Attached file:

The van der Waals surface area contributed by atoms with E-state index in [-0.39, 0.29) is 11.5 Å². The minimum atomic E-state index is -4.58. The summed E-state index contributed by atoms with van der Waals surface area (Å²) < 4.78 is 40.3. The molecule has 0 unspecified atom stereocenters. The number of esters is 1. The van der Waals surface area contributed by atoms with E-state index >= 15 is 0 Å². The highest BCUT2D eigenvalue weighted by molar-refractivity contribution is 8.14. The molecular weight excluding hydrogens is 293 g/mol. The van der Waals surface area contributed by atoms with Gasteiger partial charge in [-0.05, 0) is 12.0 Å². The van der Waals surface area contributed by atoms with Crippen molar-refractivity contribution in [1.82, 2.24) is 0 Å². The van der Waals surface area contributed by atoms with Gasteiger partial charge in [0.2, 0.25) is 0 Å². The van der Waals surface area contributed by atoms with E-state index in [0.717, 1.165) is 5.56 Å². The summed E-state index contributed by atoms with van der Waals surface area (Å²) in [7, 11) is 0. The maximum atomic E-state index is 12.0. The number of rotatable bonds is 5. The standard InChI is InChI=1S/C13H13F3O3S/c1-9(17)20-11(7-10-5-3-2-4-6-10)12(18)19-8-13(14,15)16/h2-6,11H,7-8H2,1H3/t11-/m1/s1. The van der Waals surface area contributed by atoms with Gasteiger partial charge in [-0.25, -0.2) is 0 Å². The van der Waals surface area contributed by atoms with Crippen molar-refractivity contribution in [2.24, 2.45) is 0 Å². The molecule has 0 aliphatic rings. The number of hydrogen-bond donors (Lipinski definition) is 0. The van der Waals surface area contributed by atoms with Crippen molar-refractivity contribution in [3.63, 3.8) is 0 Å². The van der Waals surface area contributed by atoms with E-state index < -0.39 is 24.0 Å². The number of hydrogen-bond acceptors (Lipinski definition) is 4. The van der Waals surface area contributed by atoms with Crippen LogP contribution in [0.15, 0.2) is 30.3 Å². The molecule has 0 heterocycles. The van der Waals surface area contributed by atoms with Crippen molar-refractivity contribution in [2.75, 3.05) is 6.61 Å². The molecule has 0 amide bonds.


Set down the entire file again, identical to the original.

The van der Waals surface area contributed by atoms with E-state index in [-0.39, 0.29) is 11.5 Å². The minimum atomic E-state index is -4.58. The summed E-state index contributed by atoms with van der Waals surface area (Å²) < 4.78 is 40.3. The molecule has 0 unspecified atom stereocenters. The number of esters is 1. The van der Waals surface area contributed by atoms with E-state index >= 15 is 0 Å². The highest BCUT2D eigenvalue weighted by molar-refractivity contribution is 8.14. The molecular weight excluding hydrogens is 293 g/mol. The van der Waals surface area contributed by atoms with Gasteiger partial charge in [-0.05, 0) is 12.0 Å². The van der Waals surface area contributed by atoms with Crippen molar-refractivity contribution in [1.82, 2.24) is 0 Å². The van der Waals surface area contributed by atoms with Gasteiger partial charge in [0.2, 0.25) is 0 Å². The van der Waals surface area contributed by atoms with E-state index in [0.717, 1.165) is 5.56 Å². The summed E-state index contributed by atoms with van der Waals surface area (Å²) in [7, 11) is 0. The maximum atomic E-state index is 12.0. The number of rotatable bonds is 5. The standard InChI is InChI=1S/C13H13F3O3S/c1-9(17)20-11(7-10-5-3-2-4-6-10)12(18)19-8-13(14,15)16/h2-6,11H,7-8H2,1H3/t11-/m1/s1. The van der Waals surface area contributed by atoms with Gasteiger partial charge in [-0.25, -0.2) is 0 Å². The van der Waals surface area contributed by atoms with Crippen molar-refractivity contribution in [2.24, 2.45) is 0 Å². The molecule has 0 aliphatic rings. The number of hydrogen-bond donors (Lipinski definition) is 0. The van der Waals surface area contributed by atoms with Crippen molar-refractivity contribution in [3.63, 3.8) is 0 Å². The van der Waals surface area contributed by atoms with E-state index < -0.39 is 24.0 Å². The number of hydrogen-bond acceptors (Lipinski definition) is 4. The van der Waals surface area contributed by atoms with Crippen LogP contribution in [0.15, 0.2) is 30.3 Å². The molecule has 0 heterocycles. The van der Waals surface area contributed by atoms with Crippen molar-refractivity contribution in [2.75, 3.05) is 6.61 Å². The molecule has 0 amide bonds.